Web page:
Supporters of former Brazilian President Jair Bolsonaro storm government

Supporters of former President Jair Bolsonaro storm the seat of government in Brazil.
Supporters of former President Jair Bolsonaro storm the seat of government in Brazil. EVARISTO SA/AFP via Getty Images

Supporters of former Brazilian President Jair Bolsonaro stormed the seat of the nation's government on Sunday, breaking into Brazil's halls of democracy a week after his successor's inauguration in a scene that echoed the Jan. 6, 2021, attack on the U.S Capitol.

Protests by Bolsonaro supporters had been rising ever since he lost his re-election to President Luiz Inácio Lula da Silva, better known as Lula. Bolsonaro falsely claimed widespread voter fraud had booted him out of office, though no evidence of such fraud was uncovered.

The protests reached a fever point when a massive crowd of angry pro-Bolsonarists descended on the government plaza of the capital Brasilia. From there, the crowd was able to bypass security checkpoints and break into the key buildings of all three branches of Brazil's government: the National Congress building, the Supreme Federal Court building, and the Planalto Presidential Palace.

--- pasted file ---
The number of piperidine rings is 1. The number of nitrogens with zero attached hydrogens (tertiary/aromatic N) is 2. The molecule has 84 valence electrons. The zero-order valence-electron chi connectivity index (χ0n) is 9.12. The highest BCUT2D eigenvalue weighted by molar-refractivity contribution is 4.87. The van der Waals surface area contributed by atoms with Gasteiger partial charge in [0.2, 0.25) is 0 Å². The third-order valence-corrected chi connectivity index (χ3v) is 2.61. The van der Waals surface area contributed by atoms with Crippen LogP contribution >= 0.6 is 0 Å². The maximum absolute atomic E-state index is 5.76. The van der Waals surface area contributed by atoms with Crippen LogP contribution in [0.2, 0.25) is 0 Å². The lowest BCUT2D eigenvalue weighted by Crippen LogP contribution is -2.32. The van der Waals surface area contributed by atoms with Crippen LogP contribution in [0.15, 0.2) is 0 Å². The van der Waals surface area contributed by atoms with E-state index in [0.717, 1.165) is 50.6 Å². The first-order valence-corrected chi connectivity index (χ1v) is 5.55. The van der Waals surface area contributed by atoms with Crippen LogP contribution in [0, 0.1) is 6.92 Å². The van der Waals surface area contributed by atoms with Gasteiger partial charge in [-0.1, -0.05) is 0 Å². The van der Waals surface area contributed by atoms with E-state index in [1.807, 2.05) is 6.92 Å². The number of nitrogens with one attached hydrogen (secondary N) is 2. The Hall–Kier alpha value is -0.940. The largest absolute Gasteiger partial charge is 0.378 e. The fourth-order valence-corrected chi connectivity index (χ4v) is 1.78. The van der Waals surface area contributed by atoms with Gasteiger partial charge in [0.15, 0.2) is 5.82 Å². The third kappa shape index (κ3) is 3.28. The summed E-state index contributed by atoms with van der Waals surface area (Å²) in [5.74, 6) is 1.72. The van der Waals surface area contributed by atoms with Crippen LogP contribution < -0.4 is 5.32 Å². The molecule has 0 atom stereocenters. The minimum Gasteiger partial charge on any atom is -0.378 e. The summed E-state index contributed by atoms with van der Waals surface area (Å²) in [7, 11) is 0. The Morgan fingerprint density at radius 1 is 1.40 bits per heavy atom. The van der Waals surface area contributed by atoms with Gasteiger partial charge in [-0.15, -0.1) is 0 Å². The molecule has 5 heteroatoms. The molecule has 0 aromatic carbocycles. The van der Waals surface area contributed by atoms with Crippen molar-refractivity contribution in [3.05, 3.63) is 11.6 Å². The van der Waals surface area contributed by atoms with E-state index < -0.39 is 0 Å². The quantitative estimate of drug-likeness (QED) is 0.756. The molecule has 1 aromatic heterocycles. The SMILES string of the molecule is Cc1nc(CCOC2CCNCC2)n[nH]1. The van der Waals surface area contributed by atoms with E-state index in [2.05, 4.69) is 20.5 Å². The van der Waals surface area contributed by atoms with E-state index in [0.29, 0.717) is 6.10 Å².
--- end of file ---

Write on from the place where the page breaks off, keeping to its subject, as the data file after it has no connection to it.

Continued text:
The Brazilian military and anti-riot police were quick to respond to the uprising, and CNN reported that the protesters were attempting to erect barricades within the buildings to stop them from entering.

Lula was in São Paulo at the time, The New York Times reported, and Congress was not in session, meaning the buildings that the protesters broke into were largely empty.

Still, officials quickly called for an end to the violence.

"This absurd attempt to impose their will by force will not prevail," Justice Minister Flavio Dino tweeted. "The government of the Federal District has ensured there will be reinforcements. And the forces at our disposal are at work."

Bolsonaro, who left Brazil for the United States prior to Lula's inauguration, tweeted that "depredations and invasions of public buildings" escaped the rule of public law. Bolsonaro did commit to a peaceful transfer of power, but has stopped short of conceding the election.

This is a breaking news story that has been updated with additional information.

You may also like

What's in Prince Harry's new book, Spare?

7 scathingly funny cartoons about George Santos' lies

9 brutally funny cartoons about Kevin McCarthy's speaker vote disaster